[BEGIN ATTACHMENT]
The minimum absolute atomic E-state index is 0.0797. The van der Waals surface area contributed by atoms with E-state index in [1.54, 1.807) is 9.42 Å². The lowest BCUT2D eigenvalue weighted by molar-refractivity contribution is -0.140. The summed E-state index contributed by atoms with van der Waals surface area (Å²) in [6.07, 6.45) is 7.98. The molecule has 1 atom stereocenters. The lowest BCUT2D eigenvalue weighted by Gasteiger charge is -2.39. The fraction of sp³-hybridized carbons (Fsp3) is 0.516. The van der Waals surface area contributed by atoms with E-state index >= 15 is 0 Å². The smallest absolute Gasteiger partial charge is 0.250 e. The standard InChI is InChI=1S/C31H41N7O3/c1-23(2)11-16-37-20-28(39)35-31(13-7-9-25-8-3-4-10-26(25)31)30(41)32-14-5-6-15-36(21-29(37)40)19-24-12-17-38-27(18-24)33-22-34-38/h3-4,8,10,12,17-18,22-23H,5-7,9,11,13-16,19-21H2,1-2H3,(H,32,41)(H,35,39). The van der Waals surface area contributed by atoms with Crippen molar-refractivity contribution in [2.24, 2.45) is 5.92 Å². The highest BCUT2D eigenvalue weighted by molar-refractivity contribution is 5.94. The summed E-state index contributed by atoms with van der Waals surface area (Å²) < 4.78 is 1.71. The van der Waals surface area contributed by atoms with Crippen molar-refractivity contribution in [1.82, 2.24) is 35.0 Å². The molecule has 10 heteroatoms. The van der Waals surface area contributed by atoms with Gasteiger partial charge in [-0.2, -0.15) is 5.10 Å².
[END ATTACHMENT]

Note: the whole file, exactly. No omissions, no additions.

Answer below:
The minimum absolute atomic E-state index is 0.0797. The van der Waals surface area contributed by atoms with E-state index in [1.54, 1.807) is 9.42 Å². The lowest BCUT2D eigenvalue weighted by molar-refractivity contribution is -0.140. The summed E-state index contributed by atoms with van der Waals surface area (Å²) in [6.07, 6.45) is 7.98. The molecule has 1 atom stereocenters. The lowest BCUT2D eigenvalue weighted by Gasteiger charge is -2.39. The fraction of sp³-hybridized carbons (Fsp3) is 0.516. The van der Waals surface area contributed by atoms with E-state index >= 15 is 0 Å². The smallest absolute Gasteiger partial charge is 0.250 e. The standard InChI is InChI=1S/C31H41N7O3/c1-23(2)11-16-37-20-28(39)35-31(13-7-9-25-8-3-4-10-26(25)31)30(41)32-14-5-6-15-36(21-29(37)40)19-24-12-17-38-27(18-24)33-22-34-38/h3-4,8,10,12,17-18,22-23H,5-7,9,11,13-16,19-21H2,1-2H3,(H,32,41)(H,35,39). The van der Waals surface area contributed by atoms with Crippen molar-refractivity contribution in [2.24, 2.45) is 5.92 Å². The highest BCUT2D eigenvalue weighted by molar-refractivity contribution is 5.94. The summed E-state index contributed by atoms with van der Waals surface area (Å²) < 4.78 is 1.71. The van der Waals surface area contributed by atoms with Crippen molar-refractivity contribution in [1.82, 2.24) is 35.0 Å². The molecule has 10 heteroatoms. The van der Waals surface area contributed by atoms with Gasteiger partial charge in [-0.2, -0.15) is 5.10 Å².